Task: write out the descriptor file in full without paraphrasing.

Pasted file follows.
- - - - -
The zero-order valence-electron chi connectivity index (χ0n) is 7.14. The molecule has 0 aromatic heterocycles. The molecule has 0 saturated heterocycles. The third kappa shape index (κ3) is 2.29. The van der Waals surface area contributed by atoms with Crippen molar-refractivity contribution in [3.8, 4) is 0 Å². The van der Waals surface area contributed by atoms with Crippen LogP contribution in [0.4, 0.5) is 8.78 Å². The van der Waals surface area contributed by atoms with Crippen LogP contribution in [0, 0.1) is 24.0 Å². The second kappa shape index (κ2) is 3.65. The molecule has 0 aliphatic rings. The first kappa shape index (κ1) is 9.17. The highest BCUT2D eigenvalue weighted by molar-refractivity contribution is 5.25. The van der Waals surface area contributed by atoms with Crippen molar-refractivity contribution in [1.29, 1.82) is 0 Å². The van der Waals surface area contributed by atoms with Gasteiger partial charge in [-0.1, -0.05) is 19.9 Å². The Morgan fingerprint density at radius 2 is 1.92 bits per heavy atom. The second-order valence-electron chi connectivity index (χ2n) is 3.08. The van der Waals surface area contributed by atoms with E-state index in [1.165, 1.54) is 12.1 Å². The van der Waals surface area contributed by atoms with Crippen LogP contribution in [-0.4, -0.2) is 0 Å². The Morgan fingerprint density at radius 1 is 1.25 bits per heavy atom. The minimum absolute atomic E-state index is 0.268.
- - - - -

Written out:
The zero-order valence-electron chi connectivity index (χ0n) is 7.14. The molecule has 0 aromatic heterocycles. The molecule has 0 saturated heterocycles. The third kappa shape index (κ3) is 2.29. The van der Waals surface area contributed by atoms with Crippen molar-refractivity contribution in [3.8, 4) is 0 Å². The van der Waals surface area contributed by atoms with Crippen LogP contribution in [0.4, 0.5) is 8.78 Å². The van der Waals surface area contributed by atoms with Crippen LogP contribution in [0, 0.1) is 24.0 Å². The second kappa shape index (κ2) is 3.65. The molecule has 0 aliphatic rings. The first kappa shape index (κ1) is 9.17. The highest BCUT2D eigenvalue weighted by molar-refractivity contribution is 5.25. The van der Waals surface area contributed by atoms with Crippen molar-refractivity contribution in [1.29, 1.82) is 0 Å². The van der Waals surface area contributed by atoms with Gasteiger partial charge in [-0.1, -0.05) is 19.9 Å². The Morgan fingerprint density at radius 2 is 1.92 bits per heavy atom. The second-order valence-electron chi connectivity index (χ2n) is 3.08. The van der Waals surface area contributed by atoms with E-state index in [1.165, 1.54) is 12.1 Å². The van der Waals surface area contributed by atoms with Crippen LogP contribution in [-0.4, -0.2) is 0 Å². The Morgan fingerprint density at radius 1 is 1.25 bits per heavy atom. The minimum absolute atomic E-state index is 0.268.